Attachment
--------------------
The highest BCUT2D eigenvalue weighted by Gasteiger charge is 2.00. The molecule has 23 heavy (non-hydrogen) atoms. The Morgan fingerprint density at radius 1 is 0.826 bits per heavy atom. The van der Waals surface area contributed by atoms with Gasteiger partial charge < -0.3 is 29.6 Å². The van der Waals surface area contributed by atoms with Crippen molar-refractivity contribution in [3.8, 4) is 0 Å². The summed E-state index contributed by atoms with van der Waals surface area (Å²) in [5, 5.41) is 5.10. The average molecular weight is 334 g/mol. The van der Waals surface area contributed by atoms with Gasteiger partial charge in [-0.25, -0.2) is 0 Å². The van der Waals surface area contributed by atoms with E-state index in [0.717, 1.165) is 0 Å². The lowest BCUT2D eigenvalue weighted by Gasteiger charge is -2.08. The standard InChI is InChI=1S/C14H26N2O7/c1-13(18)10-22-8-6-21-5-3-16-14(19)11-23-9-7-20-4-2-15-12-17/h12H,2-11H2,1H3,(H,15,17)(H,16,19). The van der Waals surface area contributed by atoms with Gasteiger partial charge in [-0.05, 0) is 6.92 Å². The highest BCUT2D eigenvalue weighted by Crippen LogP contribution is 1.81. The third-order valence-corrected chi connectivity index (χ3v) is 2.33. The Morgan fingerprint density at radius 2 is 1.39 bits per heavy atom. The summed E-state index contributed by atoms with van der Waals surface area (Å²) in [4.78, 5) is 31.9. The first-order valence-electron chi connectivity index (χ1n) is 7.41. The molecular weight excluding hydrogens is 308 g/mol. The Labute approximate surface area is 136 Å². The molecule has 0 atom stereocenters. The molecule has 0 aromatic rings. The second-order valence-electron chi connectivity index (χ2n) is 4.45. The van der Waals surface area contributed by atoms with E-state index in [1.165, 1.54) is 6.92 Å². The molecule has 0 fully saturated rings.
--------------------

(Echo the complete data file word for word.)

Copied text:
The highest BCUT2D eigenvalue weighted by Gasteiger charge is 2.00. The molecule has 23 heavy (non-hydrogen) atoms. The Morgan fingerprint density at radius 1 is 0.826 bits per heavy atom. The van der Waals surface area contributed by atoms with Gasteiger partial charge < -0.3 is 29.6 Å². The van der Waals surface area contributed by atoms with Crippen molar-refractivity contribution in [3.8, 4) is 0 Å². The summed E-state index contributed by atoms with van der Waals surface area (Å²) in [5, 5.41) is 5.10. The average molecular weight is 334 g/mol. The van der Waals surface area contributed by atoms with Gasteiger partial charge in [-0.25, -0.2) is 0 Å². The van der Waals surface area contributed by atoms with E-state index in [0.717, 1.165) is 0 Å². The lowest BCUT2D eigenvalue weighted by Gasteiger charge is -2.08. The standard InChI is InChI=1S/C14H26N2O7/c1-13(18)10-22-8-6-21-5-3-16-14(19)11-23-9-7-20-4-2-15-12-17/h12H,2-11H2,1H3,(H,15,17)(H,16,19). The van der Waals surface area contributed by atoms with Gasteiger partial charge in [-0.05, 0) is 6.92 Å². The highest BCUT2D eigenvalue weighted by Crippen LogP contribution is 1.81. The third-order valence-corrected chi connectivity index (χ3v) is 2.33. The Morgan fingerprint density at radius 2 is 1.39 bits per heavy atom. The summed E-state index contributed by atoms with van der Waals surface area (Å²) in [4.78, 5) is 31.9. The first-order valence-electron chi connectivity index (χ1n) is 7.41. The molecular weight excluding hydrogens is 308 g/mol. The Labute approximate surface area is 136 Å². The molecule has 0 atom stereocenters. The molecule has 0 aromatic rings. The second-order valence-electron chi connectivity index (χ2n) is 4.45. The van der Waals surface area contributed by atoms with E-state index in [1.165, 1.54) is 6.92 Å². The molecule has 0 fully saturated rings.